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In crafting his Green Bay exit narrative, Aaron Rodgers outsmarted himself

Mike Florio and Chris Simms dissect Aaron Rodgers’ remarks about the Packers front office, including the Davante Adams negotiations, offseason workouts, a disappointing 2022 season, communication issues and more.

For reasons obvious only to former Packers quarterback Aaron Rodgers, he recently went on the record recently with for another airing of Green Bay grievances.

Among other things, Rodgers continues to cling to the clunky notion that his failure to be responsive to efforts to reach him were not intentional.

Yes, he’s sticking with the “bad cell coverage” cover story.

“I have zero or one bar at the house, so you call me -- sometimes it goes through, most of the time it drops and doesn’t go through,” Rodgers told Matt Schneidman. “Everybody who knows me, when I’m out west, they know that’s how to get a hold of me. So you can say whatever you want about that, but that’s the fucking truth.”

Through his latest comments Rodgers has deftly pivoted to a new narrative regarding his final days with the Packers. He has gone from claiming that they wanted him back and then suddenly didn’t to claiming that they decided to move on simply because they couldn’t get in touch with him.

“Did Brian text me more than I texted him?” Rodgers told Schneidman. “Yeah, but did I ghost him? No. I texted him back. There was back-and-forths that we had and so this is the story you wanna go with? You’re gonna stand on this hill of austerity and say that arguably in the conversation of the best player in your franchise history, you’re gonna say I couldn’t get a hold of him and that’s why we had to move on?

“Like, come on, man. Just tell the truth, you wanted to move on. You didn’t like the fact that we didn’t communicate all the time. Like, listen, I talk to the people that I like.”

That’s definitely not how this issue entered the discussion regarding why Rodgers left the Packers. In March, Rodgers tried to sell the narrative that, when the 2022 season ended, the Packers told him that they wanted him to remain with the team and that, after he emerged from his darkness retreat, he learned out of the blue that they had been shopping him.

Packers G.M. Brian Gutekunst later pushed back on the notion that the team simply ignored Rodgers while making plans for 2023. Gutekunst said that the Packers tried to contact Rodgers “many times,” and that after he failed to respond to them, Gutekunst had to do his job.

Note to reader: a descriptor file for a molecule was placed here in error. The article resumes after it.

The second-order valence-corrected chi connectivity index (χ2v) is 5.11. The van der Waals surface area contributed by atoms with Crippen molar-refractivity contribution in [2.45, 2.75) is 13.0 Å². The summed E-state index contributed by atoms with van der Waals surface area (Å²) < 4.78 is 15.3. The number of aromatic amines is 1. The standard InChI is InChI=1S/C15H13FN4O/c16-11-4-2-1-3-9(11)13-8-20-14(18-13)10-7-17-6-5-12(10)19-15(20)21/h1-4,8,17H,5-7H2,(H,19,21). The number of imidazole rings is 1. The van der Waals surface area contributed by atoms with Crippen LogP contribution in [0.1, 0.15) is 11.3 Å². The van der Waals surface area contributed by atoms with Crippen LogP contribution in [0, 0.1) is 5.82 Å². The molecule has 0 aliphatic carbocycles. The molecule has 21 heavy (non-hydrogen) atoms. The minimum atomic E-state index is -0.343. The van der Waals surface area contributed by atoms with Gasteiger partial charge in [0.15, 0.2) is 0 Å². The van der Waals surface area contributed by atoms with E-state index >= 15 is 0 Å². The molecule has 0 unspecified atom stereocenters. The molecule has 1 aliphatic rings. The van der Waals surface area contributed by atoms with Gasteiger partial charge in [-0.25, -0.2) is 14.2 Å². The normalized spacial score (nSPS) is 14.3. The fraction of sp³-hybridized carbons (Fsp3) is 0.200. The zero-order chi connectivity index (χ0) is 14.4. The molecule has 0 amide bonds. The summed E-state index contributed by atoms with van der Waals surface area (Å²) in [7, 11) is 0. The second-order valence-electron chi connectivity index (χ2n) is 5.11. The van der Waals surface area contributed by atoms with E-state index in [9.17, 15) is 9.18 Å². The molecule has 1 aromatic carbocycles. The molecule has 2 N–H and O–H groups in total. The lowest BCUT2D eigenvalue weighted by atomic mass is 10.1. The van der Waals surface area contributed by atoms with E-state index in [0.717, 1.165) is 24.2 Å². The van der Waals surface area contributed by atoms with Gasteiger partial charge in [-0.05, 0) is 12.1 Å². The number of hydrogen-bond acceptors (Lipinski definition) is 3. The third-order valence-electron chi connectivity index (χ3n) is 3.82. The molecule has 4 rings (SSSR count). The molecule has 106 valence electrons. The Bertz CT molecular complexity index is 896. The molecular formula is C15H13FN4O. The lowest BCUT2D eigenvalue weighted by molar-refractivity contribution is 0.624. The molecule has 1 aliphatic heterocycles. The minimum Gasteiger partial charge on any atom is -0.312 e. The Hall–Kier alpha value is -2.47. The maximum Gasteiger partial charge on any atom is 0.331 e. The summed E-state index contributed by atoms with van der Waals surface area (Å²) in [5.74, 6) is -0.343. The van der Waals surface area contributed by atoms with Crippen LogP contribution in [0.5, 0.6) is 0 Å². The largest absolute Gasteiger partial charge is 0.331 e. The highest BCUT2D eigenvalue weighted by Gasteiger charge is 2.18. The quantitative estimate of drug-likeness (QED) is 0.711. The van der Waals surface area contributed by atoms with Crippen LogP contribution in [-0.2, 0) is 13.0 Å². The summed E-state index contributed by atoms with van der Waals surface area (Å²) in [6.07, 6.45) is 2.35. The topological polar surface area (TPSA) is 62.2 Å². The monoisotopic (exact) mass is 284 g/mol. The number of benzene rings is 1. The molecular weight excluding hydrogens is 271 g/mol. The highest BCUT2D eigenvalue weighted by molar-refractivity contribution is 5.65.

The next volley came from Rodgers, who trotted out the no-bars story in his introductory press conference with the Jets.

Again, the whole thing started because Rodgers originally wanted people to believe that: (1) the Packers had left a light on for him; (2) he entered the darkness retreat “90 percent” leaning toward retirement; and (3) he learned for the first time after emerging from the darkness that the Packers had been shopping him.

It doesn’t hold up, for reasons unrelated to phone calls and footlockers. It doesn’t hold up because the notion that Rodgers went into the darkness fully believing that everything was fine with the Packers is not factually accurate.

That wrinkle actually emerged when Rodgers first told his “Packers wanted me until they didn’t” story, during a March 15 appearance with Pat McAfee. After painting the picture of pre-darkness utopia and post-darkness dystopia, Rodgers conceded that he sensed things were amiss during the 2022 season. That cuts against his own version of how it all ended.

In the more recent comments to Schneidman, Rodgers further undermined his own story. “Before I went in the darkness, I hit them up and said, ‘Hey, there’s some stuff swirling around here. We should get together, you, me and Matt [LaFleur].’”

So Rodgers wasn’t blindsided after deliberately blinding himself for multiple days. He knew things weren’t going well, and he wasn’t making things better by being aloof and standoffish.

This all started as an effort by Rodgers to make himself into the victim of a Green Bay switcheroo. As holes emerged in his first story, he scrambled to plug them. Now that the original attempt has fallen apart, the victimization effort has pivoted to complaints regarding the Packers standing on a “hill of austerity” by claiming that they decided to trade the best player in franchise history simply because they couldn’t get in touch with him.

The truth is that the Packers wanted to move on, and Rodgers wanted to move on. The idea that his desire to defect for the Jets happened only after the Packers misled him about their desire to keep him simply doesn’t survive the simplest amount of analysis and scrutiny. Especially since he has repeatedly contradicted himself on that point.

So why does he keep talking about it? Why did he grant an on-the-record interview during which he unloaded on his former team?

When Brett Favre left, all he wanted to do was kick his old team’s butt a few times. Rodgers seems to want to poison the well to the point where he finally gets his wish for Gutekunst to be fired.

Consider this line from Rodgers: “Like, listen, I talk to the people that I like.”

Those 10 words really say it all, in more than 10 different ways.